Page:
The phase and dissolution behavior of precipitates in biomedical ASTM F75 Co-Cr-Mo-C-Si-Mn alloys were investigated. Alloys of five different compositions, Co-28Cr-6Mo-0.25C-1Si, Co-28Cr-6Mo-0.25C-1Mn, Co-28Cr-6Mo-0.25C- 1Si-1Mn, Co-28Cr-6Mo-0.15C-1Si, and Co-28Cr-6Mo-0.35C-1Si, were heat-treated from 1448 to 1548 K. The precipitates observed in the as-cast and heat-treated alloys were carbides (M23C6 type, η-phase, and π-phase) and an intermetallic compound (χ-phase). The main precipitates observed after heat treatment at high temperatures such as 1548 K were π-phase and M23C6 type carbide. At these high temperatures, two types of starlike precipitates-dense and stripe-patterned-were observed. The starlike-dense precipitate was the π-phase, and the starlike precipitate with a stripe pattern was identified as the M23C 6 type carbide and metallic fcc γ-phase. In the alloys heat-treated at 1448 to 1498 K, blocky-dense M23C6 type carbide was primarily observed. χ-phase was detected in the Co-28Cr-6Mo-0.15C-1Si alloy under as-cast condition and after heat treatment at 1448-1523 K for a short holding time. The addition of Si seemed to increase the holding time for complete precipitate dissolution because of the effects of Si on the promotion of π-phase formation at high temperatures and the increased carbon activity in the metallic matrix. © (2011) Trans Tech Publications, Switzerland.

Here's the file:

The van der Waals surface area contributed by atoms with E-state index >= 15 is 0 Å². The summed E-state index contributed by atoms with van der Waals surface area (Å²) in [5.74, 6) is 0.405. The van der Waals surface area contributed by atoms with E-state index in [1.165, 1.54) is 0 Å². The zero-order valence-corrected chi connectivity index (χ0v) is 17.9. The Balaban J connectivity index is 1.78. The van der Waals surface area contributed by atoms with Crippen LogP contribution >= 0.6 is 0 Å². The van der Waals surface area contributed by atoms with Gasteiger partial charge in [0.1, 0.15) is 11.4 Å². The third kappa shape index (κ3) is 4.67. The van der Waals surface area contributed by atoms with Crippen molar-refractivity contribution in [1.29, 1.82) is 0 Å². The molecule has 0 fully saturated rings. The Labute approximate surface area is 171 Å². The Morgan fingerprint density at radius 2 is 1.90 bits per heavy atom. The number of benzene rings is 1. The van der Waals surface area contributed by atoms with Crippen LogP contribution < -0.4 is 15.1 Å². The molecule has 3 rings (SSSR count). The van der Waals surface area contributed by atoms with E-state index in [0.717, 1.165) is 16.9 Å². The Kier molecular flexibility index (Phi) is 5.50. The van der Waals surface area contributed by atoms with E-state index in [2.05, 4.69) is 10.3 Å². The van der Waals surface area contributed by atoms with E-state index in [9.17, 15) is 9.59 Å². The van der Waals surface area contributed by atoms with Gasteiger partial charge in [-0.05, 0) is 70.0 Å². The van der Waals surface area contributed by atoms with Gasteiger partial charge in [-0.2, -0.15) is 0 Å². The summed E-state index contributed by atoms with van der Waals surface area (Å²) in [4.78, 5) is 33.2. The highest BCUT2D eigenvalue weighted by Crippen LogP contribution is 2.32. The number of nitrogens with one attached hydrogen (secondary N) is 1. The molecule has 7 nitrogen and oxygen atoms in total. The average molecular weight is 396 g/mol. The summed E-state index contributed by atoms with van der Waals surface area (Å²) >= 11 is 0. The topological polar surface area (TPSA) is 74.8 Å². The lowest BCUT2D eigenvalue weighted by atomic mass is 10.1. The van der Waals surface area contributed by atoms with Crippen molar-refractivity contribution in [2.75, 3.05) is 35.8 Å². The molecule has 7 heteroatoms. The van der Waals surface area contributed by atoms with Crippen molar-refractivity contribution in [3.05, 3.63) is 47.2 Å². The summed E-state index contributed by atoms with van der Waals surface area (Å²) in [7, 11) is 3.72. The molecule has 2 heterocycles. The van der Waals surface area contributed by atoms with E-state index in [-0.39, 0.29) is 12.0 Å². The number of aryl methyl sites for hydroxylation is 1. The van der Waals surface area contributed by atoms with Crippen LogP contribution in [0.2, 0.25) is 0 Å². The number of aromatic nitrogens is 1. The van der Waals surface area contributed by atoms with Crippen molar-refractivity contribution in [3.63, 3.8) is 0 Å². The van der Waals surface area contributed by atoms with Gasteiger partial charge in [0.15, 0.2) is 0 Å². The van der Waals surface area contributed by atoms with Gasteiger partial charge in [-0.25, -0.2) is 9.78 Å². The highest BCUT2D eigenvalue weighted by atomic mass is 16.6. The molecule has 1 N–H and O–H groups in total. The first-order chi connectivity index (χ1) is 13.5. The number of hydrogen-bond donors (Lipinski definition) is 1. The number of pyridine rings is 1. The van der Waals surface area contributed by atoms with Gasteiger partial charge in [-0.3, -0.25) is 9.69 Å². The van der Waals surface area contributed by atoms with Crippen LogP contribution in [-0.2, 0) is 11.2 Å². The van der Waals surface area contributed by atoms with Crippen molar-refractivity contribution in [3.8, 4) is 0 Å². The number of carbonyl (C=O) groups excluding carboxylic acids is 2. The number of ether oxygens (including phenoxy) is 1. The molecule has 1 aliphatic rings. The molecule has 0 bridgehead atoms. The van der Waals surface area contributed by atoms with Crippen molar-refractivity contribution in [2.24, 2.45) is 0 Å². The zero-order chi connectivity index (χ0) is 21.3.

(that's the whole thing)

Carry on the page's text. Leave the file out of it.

Mineta S.,Tohoku University | Alfirano,Tohoku University | Namba S.,Kobe Steel | Yoneda T.,Yoneda Advanced Casting Co. | And 2 more authors.
Materials Science Forum | Year: 2010